She wore the lift for a couple of months but got progressively worse. I refused to take her back to that orthopedist, frustration that nobody was taking us seriously was mounting. Finally my husband took her in to her pediatric doctor and was adamant that something had to be done. They prescribed physical therapy and the following week he took her into her appointment. I still don’t have this gentleman’s name but I love him. He made her walk, took one look at her and said he couldn’t do anything for her. The turn was NOT in her lower legs, it was in her upper legs and no therapy would help her. He recommended she go to the gait clinic at Children’s Hospital in Aurora. The appointment was made but we had to wait three months before we could get in. In the meantime, the pain in her hips were getting worse and she stopped riding her horse.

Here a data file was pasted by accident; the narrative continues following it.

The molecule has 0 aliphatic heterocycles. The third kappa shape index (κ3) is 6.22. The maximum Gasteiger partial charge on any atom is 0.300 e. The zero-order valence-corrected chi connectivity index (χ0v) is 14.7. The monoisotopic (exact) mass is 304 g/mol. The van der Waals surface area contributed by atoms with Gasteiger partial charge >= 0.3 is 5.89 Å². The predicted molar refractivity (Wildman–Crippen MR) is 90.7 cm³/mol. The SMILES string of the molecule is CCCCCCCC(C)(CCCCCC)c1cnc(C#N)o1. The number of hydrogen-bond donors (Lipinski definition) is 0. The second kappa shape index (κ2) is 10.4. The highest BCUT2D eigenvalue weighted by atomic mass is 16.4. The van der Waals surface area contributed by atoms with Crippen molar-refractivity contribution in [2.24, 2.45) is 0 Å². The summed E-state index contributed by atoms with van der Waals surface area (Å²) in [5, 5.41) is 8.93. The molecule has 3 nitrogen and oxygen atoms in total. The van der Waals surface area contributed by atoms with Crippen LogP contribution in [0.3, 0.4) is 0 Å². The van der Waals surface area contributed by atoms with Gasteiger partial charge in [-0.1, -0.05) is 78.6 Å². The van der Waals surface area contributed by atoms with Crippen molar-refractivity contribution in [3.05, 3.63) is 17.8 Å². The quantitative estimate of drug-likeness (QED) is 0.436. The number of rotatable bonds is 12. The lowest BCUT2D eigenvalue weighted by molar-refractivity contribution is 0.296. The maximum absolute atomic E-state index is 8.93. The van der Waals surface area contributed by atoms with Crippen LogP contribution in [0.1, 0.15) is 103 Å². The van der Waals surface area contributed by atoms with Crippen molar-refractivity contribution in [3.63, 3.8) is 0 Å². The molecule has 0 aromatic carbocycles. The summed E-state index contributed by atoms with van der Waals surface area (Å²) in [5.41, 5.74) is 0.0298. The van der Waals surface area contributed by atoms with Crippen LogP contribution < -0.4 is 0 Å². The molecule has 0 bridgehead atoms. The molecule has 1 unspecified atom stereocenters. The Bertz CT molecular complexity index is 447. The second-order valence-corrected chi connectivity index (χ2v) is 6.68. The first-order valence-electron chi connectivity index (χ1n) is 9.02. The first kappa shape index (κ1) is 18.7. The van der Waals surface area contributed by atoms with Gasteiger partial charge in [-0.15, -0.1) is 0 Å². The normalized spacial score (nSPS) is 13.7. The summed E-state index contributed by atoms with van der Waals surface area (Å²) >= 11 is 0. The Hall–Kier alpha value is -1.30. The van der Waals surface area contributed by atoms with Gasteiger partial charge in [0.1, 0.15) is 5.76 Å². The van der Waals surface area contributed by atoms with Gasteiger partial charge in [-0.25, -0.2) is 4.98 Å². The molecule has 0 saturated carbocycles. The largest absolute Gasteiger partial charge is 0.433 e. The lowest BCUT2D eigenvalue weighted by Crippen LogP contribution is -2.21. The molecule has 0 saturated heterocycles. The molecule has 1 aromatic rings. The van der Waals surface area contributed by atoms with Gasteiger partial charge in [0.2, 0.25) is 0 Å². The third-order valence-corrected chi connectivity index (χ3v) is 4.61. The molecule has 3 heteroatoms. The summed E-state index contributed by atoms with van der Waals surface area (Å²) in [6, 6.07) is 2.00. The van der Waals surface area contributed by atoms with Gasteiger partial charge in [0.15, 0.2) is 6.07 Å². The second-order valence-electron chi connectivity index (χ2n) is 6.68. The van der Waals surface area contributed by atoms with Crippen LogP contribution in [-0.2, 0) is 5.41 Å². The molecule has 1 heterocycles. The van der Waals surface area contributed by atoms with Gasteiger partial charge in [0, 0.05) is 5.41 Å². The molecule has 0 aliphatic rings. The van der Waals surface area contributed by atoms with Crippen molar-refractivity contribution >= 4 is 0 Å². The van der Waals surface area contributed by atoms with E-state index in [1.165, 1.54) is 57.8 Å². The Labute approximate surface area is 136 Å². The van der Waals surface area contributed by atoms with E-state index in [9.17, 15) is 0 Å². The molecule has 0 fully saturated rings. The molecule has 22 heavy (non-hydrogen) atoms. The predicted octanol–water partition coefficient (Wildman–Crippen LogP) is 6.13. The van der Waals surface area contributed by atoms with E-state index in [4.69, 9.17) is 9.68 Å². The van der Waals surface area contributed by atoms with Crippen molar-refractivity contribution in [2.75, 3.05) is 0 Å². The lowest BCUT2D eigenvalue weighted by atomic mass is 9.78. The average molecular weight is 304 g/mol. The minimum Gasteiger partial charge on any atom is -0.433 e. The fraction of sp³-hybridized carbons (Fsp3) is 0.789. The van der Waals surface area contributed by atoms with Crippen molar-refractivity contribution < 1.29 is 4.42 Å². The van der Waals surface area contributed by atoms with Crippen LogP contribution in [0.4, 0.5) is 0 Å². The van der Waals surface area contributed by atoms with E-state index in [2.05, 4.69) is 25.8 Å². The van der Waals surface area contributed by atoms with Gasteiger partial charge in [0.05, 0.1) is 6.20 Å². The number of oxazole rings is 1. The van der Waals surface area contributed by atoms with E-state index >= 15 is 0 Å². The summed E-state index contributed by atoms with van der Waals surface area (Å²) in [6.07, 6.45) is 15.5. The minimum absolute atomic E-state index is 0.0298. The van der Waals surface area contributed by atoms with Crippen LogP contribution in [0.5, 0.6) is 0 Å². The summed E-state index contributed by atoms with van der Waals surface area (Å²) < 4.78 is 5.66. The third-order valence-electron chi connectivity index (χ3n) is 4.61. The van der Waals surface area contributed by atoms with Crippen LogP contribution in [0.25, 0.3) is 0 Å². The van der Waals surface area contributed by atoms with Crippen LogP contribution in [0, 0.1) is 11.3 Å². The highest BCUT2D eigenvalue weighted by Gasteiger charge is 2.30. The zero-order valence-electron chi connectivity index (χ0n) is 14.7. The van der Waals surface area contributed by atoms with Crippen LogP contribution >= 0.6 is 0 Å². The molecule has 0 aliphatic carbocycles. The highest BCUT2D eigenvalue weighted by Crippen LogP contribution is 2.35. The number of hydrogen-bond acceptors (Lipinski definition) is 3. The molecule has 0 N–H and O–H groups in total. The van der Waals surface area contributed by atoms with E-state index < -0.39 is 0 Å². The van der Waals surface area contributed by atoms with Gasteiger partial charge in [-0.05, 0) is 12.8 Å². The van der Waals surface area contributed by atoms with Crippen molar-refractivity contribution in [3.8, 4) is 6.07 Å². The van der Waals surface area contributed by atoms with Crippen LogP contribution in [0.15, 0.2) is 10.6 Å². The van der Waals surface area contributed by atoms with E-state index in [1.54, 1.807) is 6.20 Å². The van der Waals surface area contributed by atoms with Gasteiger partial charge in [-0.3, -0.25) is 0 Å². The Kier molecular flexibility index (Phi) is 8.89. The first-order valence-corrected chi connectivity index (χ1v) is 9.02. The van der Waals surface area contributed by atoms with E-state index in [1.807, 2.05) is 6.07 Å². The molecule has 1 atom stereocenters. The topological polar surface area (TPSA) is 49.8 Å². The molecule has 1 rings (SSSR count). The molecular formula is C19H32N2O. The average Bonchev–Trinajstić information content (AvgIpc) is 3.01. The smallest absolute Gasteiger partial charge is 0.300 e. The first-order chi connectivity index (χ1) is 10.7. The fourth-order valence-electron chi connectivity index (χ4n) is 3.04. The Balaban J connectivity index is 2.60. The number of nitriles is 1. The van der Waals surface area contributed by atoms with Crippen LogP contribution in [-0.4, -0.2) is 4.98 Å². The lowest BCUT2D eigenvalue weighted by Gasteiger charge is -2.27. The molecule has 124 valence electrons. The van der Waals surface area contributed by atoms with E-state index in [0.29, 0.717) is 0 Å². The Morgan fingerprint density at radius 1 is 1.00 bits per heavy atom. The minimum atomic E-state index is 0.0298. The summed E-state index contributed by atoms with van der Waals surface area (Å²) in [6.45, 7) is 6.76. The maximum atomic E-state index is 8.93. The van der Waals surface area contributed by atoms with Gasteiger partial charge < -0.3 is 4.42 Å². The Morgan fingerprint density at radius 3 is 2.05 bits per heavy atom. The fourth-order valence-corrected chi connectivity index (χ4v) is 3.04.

The staff at Children’s Hospital was amazing and they had a team of ten professionals to go over all of her tests and videos. No stone was going to go unturned until they had answers. Unfortunately, we wouldn’t get the answers until January and it was the worse news we could expect. Both of her femurs were twisted. Because of this deformity it was causing undue stress on her knees, hips and spine. Degeneration was already happening and surgeries were recommended immediately. Unfortunately, the only surgeon who is properly qualified and experienced to do the surgeries was booked until May 20th, 2019. We would have to wait until then to get her surgeries done.